Kurt and Tim groove on where behavioral science shows up in popular music. Social norms, loss aversion…all at its best. The human condition is redolent in popular music and we hope you notice some of your own. Let us know what songs YOU think are great for demonstrating behavioral science principles.

 

Links

Aretha Franklin, “Think”: https://www.youtube.com/watch?v=hsL9UL9qbv8

Linkin Park “Numb”: https://www.youtube.com/watch?v=kXYiU_JCYtU

Cheap Trick, “Surrender”: https://www.youtube.com/watch?v=1sAm5UCJ9vA 

Joan Jett, “Bad Reputation”: https://www.youtube.com/watch?v=5RAQXg0IdfI

George Jones, “She Thinks I Still Care”: https://www.youtube.com/watch?v=UquXUYfHYok

Dan Hicks, “How Can I Miss You When You Won’t Ever Leave Me”: https://www.lyrics.com/lyric/1136477/Original+Recordings/How+Can+I+Miss+You+When+You+Won't+Go+Away

 

We met up with Kathleen Vohs, PhD at our Behavioral Grooves Meetup in Minneapolis on the evening that her op-ed article appeared in the Washington Post on July 18, 2019. She had been asked by the newspaper to write a piece explaining how supporters of President Donald Trump could continue backing him in light of his, “send them back” comment in a tweet.

The tweet referred to 4 first-term congresswomen of color. All of them are US citizens and only one of them was born outside the United States: Representative Ilhan Omar from Minnesota. Representative Omar is from Kurt and Tim’s district and we were motivated by the situation to groove on the cognitive dissonance that Dr. Vohs wrote about.

In this short grooving session, we talk about politics, politicians and cognitive dissonance. We also explore the age-old philosophical question about whether or not a piece of art can be viewed (and appreciated) without the context of the artist.

Links

Kathleen Vohs, “The psychological phenomenon that blinds Trump supporters to his racism,” https://www.washingtonpost.com/outlook/the-psychological-phenomenon-that-blinds-trump-supporters-to-his-racism/2019/07/18/29789344-a8ac-11e9-ac16-90dd7e5716bc_story.html?utm_term=.3cd14b5c4d4b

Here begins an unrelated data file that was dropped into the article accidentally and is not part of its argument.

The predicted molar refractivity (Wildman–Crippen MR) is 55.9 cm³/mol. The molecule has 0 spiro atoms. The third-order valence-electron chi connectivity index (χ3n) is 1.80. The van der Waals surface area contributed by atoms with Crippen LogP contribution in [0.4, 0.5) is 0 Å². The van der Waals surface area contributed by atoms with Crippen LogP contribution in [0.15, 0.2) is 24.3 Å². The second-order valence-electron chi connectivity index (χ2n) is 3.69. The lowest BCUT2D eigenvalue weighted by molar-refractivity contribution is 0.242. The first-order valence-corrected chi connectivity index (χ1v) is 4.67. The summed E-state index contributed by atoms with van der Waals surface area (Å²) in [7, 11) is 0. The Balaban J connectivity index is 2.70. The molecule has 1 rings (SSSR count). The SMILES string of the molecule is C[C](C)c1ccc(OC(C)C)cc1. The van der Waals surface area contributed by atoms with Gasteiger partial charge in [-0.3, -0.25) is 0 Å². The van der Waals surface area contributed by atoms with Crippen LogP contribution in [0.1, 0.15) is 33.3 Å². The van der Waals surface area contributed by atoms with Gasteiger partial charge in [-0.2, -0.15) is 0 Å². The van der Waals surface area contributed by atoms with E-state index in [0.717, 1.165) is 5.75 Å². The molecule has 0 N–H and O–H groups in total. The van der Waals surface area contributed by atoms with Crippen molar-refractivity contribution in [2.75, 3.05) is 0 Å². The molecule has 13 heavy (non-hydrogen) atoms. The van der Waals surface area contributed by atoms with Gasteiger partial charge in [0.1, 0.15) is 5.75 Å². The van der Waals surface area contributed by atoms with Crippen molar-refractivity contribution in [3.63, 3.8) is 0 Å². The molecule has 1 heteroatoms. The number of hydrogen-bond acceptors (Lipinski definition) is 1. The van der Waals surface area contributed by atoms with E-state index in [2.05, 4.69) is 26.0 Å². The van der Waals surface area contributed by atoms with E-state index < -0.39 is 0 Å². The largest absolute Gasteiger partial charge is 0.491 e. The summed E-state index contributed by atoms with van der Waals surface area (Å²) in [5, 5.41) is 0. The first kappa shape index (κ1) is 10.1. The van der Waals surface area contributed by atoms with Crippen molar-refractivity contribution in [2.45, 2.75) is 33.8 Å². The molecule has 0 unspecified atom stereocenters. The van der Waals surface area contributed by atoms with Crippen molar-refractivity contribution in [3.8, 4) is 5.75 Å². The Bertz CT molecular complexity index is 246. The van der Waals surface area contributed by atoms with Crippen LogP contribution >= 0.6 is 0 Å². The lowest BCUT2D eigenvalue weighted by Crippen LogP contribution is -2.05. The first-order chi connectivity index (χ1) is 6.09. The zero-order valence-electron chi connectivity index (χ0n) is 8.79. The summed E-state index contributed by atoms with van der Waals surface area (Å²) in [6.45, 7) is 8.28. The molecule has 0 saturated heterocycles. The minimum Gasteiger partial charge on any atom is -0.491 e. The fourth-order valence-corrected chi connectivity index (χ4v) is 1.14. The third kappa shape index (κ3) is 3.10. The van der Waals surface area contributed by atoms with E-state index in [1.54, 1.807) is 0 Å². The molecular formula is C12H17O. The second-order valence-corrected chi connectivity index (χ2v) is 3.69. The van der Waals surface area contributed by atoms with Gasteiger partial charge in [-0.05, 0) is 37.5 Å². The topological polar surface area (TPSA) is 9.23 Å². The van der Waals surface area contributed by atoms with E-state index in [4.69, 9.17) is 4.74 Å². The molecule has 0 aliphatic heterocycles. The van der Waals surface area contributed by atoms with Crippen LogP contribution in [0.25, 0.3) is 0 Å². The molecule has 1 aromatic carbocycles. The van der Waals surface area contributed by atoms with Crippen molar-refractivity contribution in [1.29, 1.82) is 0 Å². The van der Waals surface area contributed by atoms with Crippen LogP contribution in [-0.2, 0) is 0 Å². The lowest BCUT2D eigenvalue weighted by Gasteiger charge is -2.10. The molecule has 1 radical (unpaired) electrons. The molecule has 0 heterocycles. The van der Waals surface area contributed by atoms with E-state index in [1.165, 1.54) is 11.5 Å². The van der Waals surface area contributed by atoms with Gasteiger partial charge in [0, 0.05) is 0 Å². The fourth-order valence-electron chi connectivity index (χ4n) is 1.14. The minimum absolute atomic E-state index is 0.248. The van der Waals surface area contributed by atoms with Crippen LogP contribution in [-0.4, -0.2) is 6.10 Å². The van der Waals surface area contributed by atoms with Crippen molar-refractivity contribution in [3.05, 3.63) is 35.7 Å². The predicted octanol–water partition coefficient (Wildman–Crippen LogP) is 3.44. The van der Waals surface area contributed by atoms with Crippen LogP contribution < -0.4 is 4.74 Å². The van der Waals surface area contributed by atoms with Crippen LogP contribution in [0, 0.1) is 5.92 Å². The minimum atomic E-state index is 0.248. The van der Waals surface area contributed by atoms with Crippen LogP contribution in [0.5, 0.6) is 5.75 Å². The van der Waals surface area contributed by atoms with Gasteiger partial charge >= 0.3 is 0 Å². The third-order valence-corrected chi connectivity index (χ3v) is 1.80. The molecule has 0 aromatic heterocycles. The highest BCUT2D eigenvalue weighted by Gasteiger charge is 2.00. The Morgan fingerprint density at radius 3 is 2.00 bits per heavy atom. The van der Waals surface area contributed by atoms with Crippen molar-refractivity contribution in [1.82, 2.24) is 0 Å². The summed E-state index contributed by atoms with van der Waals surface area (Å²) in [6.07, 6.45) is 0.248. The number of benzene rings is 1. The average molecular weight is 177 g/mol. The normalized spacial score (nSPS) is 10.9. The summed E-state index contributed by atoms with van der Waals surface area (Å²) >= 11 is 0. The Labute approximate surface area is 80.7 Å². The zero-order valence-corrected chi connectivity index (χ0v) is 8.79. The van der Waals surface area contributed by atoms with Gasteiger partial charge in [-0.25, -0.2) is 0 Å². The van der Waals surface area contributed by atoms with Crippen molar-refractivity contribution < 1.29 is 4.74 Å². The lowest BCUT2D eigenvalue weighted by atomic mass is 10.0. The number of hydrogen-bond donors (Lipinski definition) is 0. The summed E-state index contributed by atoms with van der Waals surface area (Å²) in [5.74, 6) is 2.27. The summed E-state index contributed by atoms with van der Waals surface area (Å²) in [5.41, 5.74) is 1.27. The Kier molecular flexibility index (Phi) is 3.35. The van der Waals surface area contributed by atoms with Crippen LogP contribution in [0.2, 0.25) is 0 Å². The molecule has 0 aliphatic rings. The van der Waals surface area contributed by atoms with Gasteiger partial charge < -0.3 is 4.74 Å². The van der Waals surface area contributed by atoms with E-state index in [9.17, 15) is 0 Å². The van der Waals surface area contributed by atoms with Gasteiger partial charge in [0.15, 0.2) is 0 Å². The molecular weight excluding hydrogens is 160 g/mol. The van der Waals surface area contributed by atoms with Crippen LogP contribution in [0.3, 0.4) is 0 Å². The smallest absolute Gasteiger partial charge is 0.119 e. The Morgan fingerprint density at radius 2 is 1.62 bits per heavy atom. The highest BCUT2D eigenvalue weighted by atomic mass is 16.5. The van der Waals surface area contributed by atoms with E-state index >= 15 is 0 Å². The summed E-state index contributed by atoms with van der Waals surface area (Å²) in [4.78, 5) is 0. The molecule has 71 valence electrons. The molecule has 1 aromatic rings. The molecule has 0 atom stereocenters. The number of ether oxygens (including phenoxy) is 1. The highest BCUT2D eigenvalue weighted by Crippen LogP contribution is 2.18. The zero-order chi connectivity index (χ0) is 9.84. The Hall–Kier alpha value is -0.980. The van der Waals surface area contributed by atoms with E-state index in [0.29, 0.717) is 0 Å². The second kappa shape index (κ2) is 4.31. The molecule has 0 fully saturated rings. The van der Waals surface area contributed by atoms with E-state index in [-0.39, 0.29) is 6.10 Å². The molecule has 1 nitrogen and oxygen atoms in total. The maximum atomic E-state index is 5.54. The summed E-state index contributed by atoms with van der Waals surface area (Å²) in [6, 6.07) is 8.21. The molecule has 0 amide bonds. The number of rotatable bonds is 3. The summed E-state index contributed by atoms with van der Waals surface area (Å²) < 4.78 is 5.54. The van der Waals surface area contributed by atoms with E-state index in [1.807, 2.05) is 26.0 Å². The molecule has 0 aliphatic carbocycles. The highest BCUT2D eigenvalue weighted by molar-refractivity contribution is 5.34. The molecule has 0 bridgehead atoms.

Kathleen Vohs, PhD: https://carlsonschool.umn.edu/faculty/kathleen-vohs

Leon Festinger, PhD: https://en.wikipedia.org/wiki/Leon_Festinger

Cognitive Dissonance: https://en.wikipedia.org/wiki/Cognitive_dissonance

Picasso: https://en.wikipedia.org/wiki/Pablo_Picasso

Kurt Nelson: @motivationguru and https://www.linkedin.com/in/kurtwnelson/

Tim Houlihan: @THoulihan and https://www.linkedin.com/in/tim-houlihan-b-e/

Check out the Behavioral Grooves website: https://behavioralgrooves.com/

In this episode, we spoke with Matt Loper, CEO and Co-Founder of Wellth, an app that helps people with chronic conditions improve their health through better adherence to their prescriptions. Matt’s company works with healthcare providers and insurers to provide rewards for patients who need small behavioral interventions to stay on track.

Wellth does this by “giving” patients money at the start of each month to take their pills. To prove they’re on track, they use the Wellth app to take a photograph of their medicines in the palm of their hand. But every day that they miss, they are penalized in the form of fee, which nets them less money at the end of the month. This loss-contract model is gaining notoriety and it should be: Wellth discovered that positive incentives accounted for adherence rates around 60% while loss-contract models account for better than 90% adherence rates.